Then it was time for lunch.
Just as "backup", in case I totally freaked out over eating, I had brought along my lunch sack with some quinoa tabouli, fruit, cheese, and crackers. (And brownies. Can't forget the brownies.)
When I got down to the lunchroom, I saw that there was a magnificent spread: mushroom risotto, a medley of zucchini and summer veggies, a hot lentil salad with sweet potatoes, a quinoa salad, tabouli, a HUGE salad bar with kale and mixed greens, shredded cheese, homemade buttermilk dressing, two kinds of bread, and three different deserts.
I told myself, okay, you don't *have* to eat any of it. Just fill up your plate with what looks good.
So, that's what I did.
My stomach and my body were telling me, urgently, that I needed to re-fuel before that afternoon's workshop and subsequent drive home. So I nibbled at the mushroom risotto, and it was delightful. I started munching on the kale and the slice of rosemary bread with butter. Yum.
While I ate, in order to distract myself from my impending anxiety attack (which I felt was coming, no question), I got out my journal and started writing in it. I understood that I needed to release this fear of food and eating and of my body because it doesn't serve me. I thought to myself, what reasons could I possibly have for hanging on to these fears? So, I wrote in my journal, "Being afraid of food..." and then just started free-associating with it.
Well, wow. The shit that popped up on the page not only surprised me, but also felt true. I'm not going to get into it here, because that's what I pay my therapist for, and she's definitely going to have her work cut out for her this week.
So, still feeling a little sick, and a little headachey, and with that annoyingly subtle pain below my right ribs, I went back upstairs and browsed the vendors' tables. A table full of colorful fabrics and gemstone and brass statues caught my eye - and there, I saw a little, tiny, labradorite Ganesh.
I picked him up - so tiny! - and saw that he was about the size of my thumbnail, but exquisitely carved. He just felt right in my hand, so I let him stay there. When I heard the price, I knew he was coming home with me. I looked around some more, and saw this adorable little crawling Ganesh, something that I can't remember seeing before. He, too, felt right in my hand - heavy, substantial, but again, oh, so tiny. The two of them were under twenty-five dollars, so I paid the vendor and slipped them into the little velvet sack I had brought with me that held a couple of amethyst and moldavite stones.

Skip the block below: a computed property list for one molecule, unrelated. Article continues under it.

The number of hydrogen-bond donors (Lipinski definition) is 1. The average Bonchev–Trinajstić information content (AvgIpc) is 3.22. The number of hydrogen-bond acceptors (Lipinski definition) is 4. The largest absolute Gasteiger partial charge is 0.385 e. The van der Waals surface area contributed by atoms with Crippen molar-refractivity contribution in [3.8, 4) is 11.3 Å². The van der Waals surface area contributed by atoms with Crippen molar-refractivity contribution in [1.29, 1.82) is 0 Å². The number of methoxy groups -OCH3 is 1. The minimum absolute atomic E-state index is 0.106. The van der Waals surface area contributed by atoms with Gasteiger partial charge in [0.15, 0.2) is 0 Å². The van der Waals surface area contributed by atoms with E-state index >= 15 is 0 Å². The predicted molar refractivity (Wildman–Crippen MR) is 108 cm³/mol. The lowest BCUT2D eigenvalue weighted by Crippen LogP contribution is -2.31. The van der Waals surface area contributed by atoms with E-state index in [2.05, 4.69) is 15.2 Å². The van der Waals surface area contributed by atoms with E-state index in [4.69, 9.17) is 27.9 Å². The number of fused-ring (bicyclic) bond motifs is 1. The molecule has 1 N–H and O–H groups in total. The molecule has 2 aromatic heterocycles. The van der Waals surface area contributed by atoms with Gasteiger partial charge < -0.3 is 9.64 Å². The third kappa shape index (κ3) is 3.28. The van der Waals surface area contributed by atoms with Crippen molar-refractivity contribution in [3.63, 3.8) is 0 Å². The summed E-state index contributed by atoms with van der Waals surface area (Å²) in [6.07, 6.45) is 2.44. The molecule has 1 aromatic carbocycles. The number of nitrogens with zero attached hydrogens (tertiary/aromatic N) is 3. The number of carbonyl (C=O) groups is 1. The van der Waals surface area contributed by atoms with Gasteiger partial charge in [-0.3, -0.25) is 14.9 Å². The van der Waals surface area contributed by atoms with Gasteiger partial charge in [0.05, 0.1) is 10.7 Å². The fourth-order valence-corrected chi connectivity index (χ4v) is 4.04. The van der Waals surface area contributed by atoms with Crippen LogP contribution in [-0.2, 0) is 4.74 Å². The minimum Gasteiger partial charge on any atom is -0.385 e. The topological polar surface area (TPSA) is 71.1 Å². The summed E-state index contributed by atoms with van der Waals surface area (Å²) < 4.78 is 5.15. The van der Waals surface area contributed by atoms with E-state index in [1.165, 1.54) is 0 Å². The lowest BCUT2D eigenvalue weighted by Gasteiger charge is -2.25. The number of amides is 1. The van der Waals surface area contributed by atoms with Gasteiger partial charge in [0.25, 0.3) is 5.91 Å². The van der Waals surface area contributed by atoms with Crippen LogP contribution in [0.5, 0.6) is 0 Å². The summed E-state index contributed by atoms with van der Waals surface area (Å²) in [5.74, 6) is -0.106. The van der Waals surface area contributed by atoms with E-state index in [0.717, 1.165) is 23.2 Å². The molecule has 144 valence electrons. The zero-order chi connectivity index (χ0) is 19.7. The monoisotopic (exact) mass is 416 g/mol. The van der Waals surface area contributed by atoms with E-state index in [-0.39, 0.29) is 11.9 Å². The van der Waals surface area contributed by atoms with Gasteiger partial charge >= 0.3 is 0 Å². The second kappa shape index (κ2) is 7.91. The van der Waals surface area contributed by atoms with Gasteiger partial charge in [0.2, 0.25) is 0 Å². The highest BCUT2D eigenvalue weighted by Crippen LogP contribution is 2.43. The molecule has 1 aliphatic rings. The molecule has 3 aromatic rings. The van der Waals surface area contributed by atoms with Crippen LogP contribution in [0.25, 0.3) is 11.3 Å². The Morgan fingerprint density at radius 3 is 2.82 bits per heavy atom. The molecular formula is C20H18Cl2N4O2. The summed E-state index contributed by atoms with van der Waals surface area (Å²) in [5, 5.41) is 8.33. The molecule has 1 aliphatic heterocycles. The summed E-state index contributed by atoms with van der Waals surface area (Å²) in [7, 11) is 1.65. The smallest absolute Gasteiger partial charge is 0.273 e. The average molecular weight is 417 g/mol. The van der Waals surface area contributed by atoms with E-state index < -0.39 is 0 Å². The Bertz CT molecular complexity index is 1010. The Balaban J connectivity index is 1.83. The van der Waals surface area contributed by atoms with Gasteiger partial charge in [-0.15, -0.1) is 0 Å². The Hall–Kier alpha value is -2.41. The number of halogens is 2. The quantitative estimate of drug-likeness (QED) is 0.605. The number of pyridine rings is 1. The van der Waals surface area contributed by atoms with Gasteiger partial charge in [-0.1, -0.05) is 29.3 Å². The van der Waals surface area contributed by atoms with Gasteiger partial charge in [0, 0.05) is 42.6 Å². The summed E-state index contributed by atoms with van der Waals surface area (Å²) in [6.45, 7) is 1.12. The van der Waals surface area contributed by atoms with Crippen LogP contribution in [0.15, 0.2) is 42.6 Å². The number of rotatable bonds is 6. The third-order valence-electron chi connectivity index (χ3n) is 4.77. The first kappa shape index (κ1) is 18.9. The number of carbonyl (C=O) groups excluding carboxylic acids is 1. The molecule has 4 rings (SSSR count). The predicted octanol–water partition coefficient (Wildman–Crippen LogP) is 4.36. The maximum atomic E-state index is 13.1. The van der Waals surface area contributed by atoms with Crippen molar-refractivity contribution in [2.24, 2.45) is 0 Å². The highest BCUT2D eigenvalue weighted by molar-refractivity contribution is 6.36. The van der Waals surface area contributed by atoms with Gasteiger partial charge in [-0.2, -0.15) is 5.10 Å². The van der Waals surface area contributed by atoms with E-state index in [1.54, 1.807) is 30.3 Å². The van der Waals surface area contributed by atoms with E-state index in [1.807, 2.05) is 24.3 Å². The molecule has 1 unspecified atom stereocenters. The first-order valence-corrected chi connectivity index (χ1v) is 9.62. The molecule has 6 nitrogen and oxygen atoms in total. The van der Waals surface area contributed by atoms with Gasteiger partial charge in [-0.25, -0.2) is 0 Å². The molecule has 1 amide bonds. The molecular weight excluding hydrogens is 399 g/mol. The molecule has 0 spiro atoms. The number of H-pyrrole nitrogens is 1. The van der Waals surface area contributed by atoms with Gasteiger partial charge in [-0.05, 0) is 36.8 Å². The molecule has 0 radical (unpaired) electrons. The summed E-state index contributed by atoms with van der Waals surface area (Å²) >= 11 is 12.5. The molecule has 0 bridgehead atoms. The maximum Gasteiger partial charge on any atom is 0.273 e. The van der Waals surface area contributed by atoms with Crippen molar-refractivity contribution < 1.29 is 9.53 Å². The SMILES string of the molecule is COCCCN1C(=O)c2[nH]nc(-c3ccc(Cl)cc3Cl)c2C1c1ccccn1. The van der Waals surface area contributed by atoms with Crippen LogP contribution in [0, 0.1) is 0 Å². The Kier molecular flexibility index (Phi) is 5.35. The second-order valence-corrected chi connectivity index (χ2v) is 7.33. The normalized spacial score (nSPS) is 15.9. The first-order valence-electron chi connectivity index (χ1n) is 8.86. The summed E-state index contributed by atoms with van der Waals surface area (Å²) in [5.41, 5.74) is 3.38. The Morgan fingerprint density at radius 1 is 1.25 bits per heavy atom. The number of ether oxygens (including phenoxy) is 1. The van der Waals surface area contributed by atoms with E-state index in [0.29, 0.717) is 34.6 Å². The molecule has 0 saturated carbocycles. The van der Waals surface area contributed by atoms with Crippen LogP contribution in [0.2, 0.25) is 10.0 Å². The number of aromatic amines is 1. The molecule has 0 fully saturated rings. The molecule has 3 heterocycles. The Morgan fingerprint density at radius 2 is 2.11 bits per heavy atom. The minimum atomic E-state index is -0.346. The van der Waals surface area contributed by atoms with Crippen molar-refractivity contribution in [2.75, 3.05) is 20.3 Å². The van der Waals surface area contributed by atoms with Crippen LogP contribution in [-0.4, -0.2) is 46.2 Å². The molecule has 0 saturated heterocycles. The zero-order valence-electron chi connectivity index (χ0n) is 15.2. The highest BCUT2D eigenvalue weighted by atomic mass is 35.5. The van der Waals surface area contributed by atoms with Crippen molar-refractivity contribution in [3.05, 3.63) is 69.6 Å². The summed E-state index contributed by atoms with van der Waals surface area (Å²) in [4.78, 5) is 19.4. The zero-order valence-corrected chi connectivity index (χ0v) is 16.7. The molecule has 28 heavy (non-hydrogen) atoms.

I found my restorative yoga class, and decided to just lay back on my mat, with a big bolster under my head like a pillow, hold my little labradorite Ganesha in my hand, and try to relax before class started.
The instructor talked about how important restorative yoga was, about how crazy and fast-paced our world is, and how we forget that slowing down is just as important as "getting things done". She talked about the parasympathetic nervous system, and how when we pay attention to that part of our physiology, our bodies have a tremendous capacity to heal.
Thirty seconds into the first pose, I knew I had picked the right class to end my day at the conference. Just, wow. Draped over that bolster, first one side and then the other, allowing my body to expand and really breathe... It was incredible. It was that quiet, peaceful, place that I have been longing for lately. There was nothing else around me - just my breath, and the bolster, and the smell of lavender coming from the eye pillow.
About halfway into Frog pose, where I was settled tummy-down on a bolster with my forehead touching the mat, I started to think about what I had written in my journal at lunch, and yep, started to cry again.